Akello seems compelled to make complicated choices just so she could make her community better. Foiling that child marriage is only one of the many exploits she has done in the last four years.
Ten children and no more
She tells the story of how she was recently called to the trading centre in her community to solve a case of domestic violence. “I arrived to a disturbing scene of a woman whose hands and feet had been tied and she was being beaten by her husband. He was accusing her of cheating on him. His only evidence was that she was denying him sex.
“As her rebuttal, the woman complained that the man loved sex way too much and that this was a problem to her. She said she had had 10 children and she didn’t want any more. She didn’t want to get pregnant again so the only option was to deny her husband sex,” Akello says.
Akello told the couple that fighting wouldn’t get them anywhere. She took the woman aside and had a one-on-one with her.
“I told her, ‘ that you can’t just deny your man sex’. I introduced her to family planning. I told her it was easy to choose a method that suited her so that she could sleep with her man as many times as possible without any worries at all,” she says.
Akello says the woman listened to her. The two women visited the health centre together and the rest is history.
“She came to me last week happy and thankful. I also told her to be softer with him so that the man can love her more. Call him ‘Daddy’ because that means you have put yourself under him. Men love that,” she says.
Community activism works
Could it be that community activism works wonders? While you may have never heard of the term before, this is the thought that sticks with you long after talking to Akello.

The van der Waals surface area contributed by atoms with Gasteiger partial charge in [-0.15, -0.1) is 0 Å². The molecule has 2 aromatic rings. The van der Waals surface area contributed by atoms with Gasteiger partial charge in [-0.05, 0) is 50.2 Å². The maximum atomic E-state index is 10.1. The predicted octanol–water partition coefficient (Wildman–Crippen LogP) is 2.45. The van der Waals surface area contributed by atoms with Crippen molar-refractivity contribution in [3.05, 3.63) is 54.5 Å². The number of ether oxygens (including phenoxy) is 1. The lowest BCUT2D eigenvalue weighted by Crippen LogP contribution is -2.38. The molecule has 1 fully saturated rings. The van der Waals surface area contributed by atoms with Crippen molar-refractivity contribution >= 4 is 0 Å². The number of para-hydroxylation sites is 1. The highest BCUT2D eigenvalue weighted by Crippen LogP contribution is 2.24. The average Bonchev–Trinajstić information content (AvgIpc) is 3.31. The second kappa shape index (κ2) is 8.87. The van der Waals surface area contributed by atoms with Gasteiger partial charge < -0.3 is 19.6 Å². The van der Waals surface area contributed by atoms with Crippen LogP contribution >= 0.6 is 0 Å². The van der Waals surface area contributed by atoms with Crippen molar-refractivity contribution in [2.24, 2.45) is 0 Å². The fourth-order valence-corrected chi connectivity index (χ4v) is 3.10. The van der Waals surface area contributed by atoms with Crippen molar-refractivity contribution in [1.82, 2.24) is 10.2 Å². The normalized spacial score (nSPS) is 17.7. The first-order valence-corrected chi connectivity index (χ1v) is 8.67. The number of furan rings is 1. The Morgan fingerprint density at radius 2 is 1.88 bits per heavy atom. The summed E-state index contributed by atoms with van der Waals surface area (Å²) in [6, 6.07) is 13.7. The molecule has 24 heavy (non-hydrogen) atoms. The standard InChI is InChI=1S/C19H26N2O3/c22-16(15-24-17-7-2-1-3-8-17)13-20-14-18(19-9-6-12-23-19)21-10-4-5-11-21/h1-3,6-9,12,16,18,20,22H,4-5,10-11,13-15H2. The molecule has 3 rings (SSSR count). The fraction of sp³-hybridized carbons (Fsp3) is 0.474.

She seems to be so invested in making her community a better place but what is even more peculiar, the people seem to welcome her leadership. Akello is not alone. Many of the people who have been a part of this campaign, male or female, are doing incredible things to make women’s lives better in Abim. Grassroots activism seems effective.
“I arrived to a disturbing scene of a woman whose hands and feet had been tied and she was being beaten by her husband. He was accusing her of cheating on him. His only evidence was that she was denying him sex. Christine Akello says of a case she witnessed.
Although the legal age of consent to marriage in Uganda is set at 18, getting married formally or informally before this age is a common practice. Girls are disproportionately affected by this harmful practice; in most cases married to older men.
Progress has been made to end child marriage, but the practice still affects nearly half of all girl-children in Uganda.
UNICEF global databases, 2020 show that Uganda is home to five million child brides. Of these, 1.3 million married before age 15.